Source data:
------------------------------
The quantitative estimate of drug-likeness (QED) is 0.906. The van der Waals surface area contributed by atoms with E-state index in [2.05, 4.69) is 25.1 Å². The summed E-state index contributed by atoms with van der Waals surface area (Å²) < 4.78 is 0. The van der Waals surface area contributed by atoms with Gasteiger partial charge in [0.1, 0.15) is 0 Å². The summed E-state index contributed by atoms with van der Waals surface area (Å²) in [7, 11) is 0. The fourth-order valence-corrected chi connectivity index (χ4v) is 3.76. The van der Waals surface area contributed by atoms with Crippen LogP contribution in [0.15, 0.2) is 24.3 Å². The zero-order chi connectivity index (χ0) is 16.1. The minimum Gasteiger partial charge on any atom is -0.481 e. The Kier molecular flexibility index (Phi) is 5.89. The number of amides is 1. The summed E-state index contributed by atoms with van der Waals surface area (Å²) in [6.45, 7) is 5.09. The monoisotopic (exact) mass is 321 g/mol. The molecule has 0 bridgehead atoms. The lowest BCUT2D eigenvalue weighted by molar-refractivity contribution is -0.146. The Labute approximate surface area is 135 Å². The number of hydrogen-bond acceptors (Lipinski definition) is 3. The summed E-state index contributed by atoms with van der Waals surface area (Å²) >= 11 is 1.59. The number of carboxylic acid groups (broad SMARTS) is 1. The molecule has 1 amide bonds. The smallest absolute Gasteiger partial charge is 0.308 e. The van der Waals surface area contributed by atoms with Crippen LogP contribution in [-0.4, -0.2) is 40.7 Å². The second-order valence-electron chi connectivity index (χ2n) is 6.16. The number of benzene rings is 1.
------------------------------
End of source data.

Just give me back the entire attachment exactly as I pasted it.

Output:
The quantitative estimate of drug-likeness (QED) is 0.906. The van der Waals surface area contributed by atoms with E-state index in [2.05, 4.69) is 25.1 Å². The summed E-state index contributed by atoms with van der Waals surface area (Å²) < 4.78 is 0. The van der Waals surface area contributed by atoms with Gasteiger partial charge in [0.1, 0.15) is 0 Å². The summed E-state index contributed by atoms with van der Waals surface area (Å²) in [7, 11) is 0. The fourth-order valence-corrected chi connectivity index (χ4v) is 3.76. The van der Waals surface area contributed by atoms with Crippen LogP contribution in [0.15, 0.2) is 24.3 Å². The zero-order chi connectivity index (χ0) is 16.1. The minimum Gasteiger partial charge on any atom is -0.481 e. The Kier molecular flexibility index (Phi) is 5.89. The number of amides is 1. The summed E-state index contributed by atoms with van der Waals surface area (Å²) in [6.45, 7) is 5.09. The monoisotopic (exact) mass is 321 g/mol. The molecule has 0 bridgehead atoms. The lowest BCUT2D eigenvalue weighted by molar-refractivity contribution is -0.146. The Labute approximate surface area is 135 Å². The number of hydrogen-bond acceptors (Lipinski definition) is 3. The summed E-state index contributed by atoms with van der Waals surface area (Å²) >= 11 is 1.59. The number of carboxylic acid groups (broad SMARTS) is 1. The molecule has 1 amide bonds. The smallest absolute Gasteiger partial charge is 0.308 e. The van der Waals surface area contributed by atoms with Crippen LogP contribution in [-0.4, -0.2) is 40.7 Å². The second-order valence-electron chi connectivity index (χ2n) is 6.16. The number of benzene rings is 1.